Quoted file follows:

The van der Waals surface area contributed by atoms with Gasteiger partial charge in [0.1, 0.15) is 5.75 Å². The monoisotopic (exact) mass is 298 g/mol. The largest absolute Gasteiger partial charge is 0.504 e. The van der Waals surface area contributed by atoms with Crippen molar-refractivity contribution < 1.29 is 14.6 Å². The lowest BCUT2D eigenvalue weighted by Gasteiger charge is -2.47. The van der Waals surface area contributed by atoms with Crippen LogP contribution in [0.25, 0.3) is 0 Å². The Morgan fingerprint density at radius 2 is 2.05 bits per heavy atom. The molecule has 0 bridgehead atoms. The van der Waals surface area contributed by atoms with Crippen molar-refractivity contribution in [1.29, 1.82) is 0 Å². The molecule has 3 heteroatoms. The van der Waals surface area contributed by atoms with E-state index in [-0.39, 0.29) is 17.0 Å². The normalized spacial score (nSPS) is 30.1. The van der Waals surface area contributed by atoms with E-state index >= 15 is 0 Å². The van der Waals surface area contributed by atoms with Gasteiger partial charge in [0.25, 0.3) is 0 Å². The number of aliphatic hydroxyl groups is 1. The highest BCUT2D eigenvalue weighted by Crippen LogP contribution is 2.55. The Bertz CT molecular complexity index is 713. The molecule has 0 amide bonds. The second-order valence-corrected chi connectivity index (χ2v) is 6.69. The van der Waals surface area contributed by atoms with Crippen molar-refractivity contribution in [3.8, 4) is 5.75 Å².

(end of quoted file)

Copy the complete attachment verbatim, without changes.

The van der Waals surface area contributed by atoms with Gasteiger partial charge in [0.1, 0.15) is 5.75 Å². The monoisotopic (exact) mass is 298 g/mol. The largest absolute Gasteiger partial charge is 0.504 e. The van der Waals surface area contributed by atoms with Crippen molar-refractivity contribution < 1.29 is 14.6 Å². The lowest BCUT2D eigenvalue weighted by Gasteiger charge is -2.47. The van der Waals surface area contributed by atoms with Crippen LogP contribution in [0.25, 0.3) is 0 Å². The Morgan fingerprint density at radius 2 is 2.05 bits per heavy atom. The molecule has 0 bridgehead atoms. The van der Waals surface area contributed by atoms with Crippen molar-refractivity contribution in [1.29, 1.82) is 0 Å². The molecule has 3 heteroatoms. The van der Waals surface area contributed by atoms with E-state index in [-0.39, 0.29) is 17.0 Å². The normalized spacial score (nSPS) is 30.1. The van der Waals surface area contributed by atoms with E-state index >= 15 is 0 Å². The van der Waals surface area contributed by atoms with Gasteiger partial charge in [0.25, 0.3) is 0 Å². The number of aliphatic hydroxyl groups is 1. The highest BCUT2D eigenvalue weighted by Crippen LogP contribution is 2.55. The Bertz CT molecular complexity index is 713. The molecule has 0 amide bonds. The second-order valence-corrected chi connectivity index (χ2v) is 6.69. The van der Waals surface area contributed by atoms with Crippen molar-refractivity contribution in [3.8, 4) is 5.75 Å².